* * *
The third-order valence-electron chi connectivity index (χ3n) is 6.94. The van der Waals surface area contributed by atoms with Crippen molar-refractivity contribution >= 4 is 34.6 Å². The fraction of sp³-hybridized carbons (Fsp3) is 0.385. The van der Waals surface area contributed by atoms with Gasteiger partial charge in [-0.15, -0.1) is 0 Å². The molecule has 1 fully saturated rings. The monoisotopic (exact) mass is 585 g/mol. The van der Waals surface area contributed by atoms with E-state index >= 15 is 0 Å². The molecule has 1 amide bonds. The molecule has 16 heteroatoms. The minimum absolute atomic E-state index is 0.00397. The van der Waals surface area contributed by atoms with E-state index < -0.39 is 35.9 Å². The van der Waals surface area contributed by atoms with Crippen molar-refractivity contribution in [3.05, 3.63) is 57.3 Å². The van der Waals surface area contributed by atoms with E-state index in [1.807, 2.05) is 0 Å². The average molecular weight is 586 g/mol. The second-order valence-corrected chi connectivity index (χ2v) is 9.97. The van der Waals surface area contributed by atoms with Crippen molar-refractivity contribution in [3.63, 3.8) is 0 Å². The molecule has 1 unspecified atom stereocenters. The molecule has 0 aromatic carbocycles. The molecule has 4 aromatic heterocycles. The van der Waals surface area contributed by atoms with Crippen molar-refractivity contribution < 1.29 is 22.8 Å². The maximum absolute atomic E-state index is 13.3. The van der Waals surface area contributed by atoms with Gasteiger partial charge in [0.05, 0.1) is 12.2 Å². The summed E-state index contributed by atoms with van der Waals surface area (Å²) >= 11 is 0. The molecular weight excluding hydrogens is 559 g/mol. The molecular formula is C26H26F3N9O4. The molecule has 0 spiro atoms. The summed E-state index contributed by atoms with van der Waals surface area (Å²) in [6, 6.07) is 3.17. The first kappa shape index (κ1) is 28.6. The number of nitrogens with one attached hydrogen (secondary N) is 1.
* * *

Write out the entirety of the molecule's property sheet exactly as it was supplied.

The third-order valence-electron chi connectivity index (χ3n) is 6.94. The van der Waals surface area contributed by atoms with Crippen molar-refractivity contribution >= 4 is 34.6 Å². The fraction of sp³-hybridized carbons (Fsp3) is 0.385. The van der Waals surface area contributed by atoms with Gasteiger partial charge in [-0.15, -0.1) is 0 Å². The molecule has 1 fully saturated rings. The monoisotopic (exact) mass is 585 g/mol. The van der Waals surface area contributed by atoms with E-state index >= 15 is 0 Å². The molecule has 1 amide bonds. The molecule has 16 heteroatoms. The minimum absolute atomic E-state index is 0.00397. The van der Waals surface area contributed by atoms with E-state index < -0.39 is 35.9 Å². The van der Waals surface area contributed by atoms with Crippen molar-refractivity contribution in [3.05, 3.63) is 57.3 Å². The van der Waals surface area contributed by atoms with E-state index in [1.807, 2.05) is 0 Å². The average molecular weight is 586 g/mol. The second-order valence-corrected chi connectivity index (χ2v) is 9.97. The van der Waals surface area contributed by atoms with Crippen molar-refractivity contribution in [3.63, 3.8) is 0 Å². The molecule has 1 unspecified atom stereocenters. The molecule has 0 aromatic carbocycles. The molecule has 4 aromatic heterocycles. The van der Waals surface area contributed by atoms with Crippen molar-refractivity contribution < 1.29 is 22.8 Å². The maximum absolute atomic E-state index is 13.3. The van der Waals surface area contributed by atoms with Gasteiger partial charge in [0.05, 0.1) is 12.2 Å². The summed E-state index contributed by atoms with van der Waals surface area (Å²) >= 11 is 0. The molecular weight excluding hydrogens is 559 g/mol. The molecular formula is C26H26F3N9O4. The molecule has 0 spiro atoms. The summed E-state index contributed by atoms with van der Waals surface area (Å²) in [6, 6.07) is 3.17. The first kappa shape index (κ1) is 28.6. The number of nitrogens with one attached hydrogen (secondary N) is 1.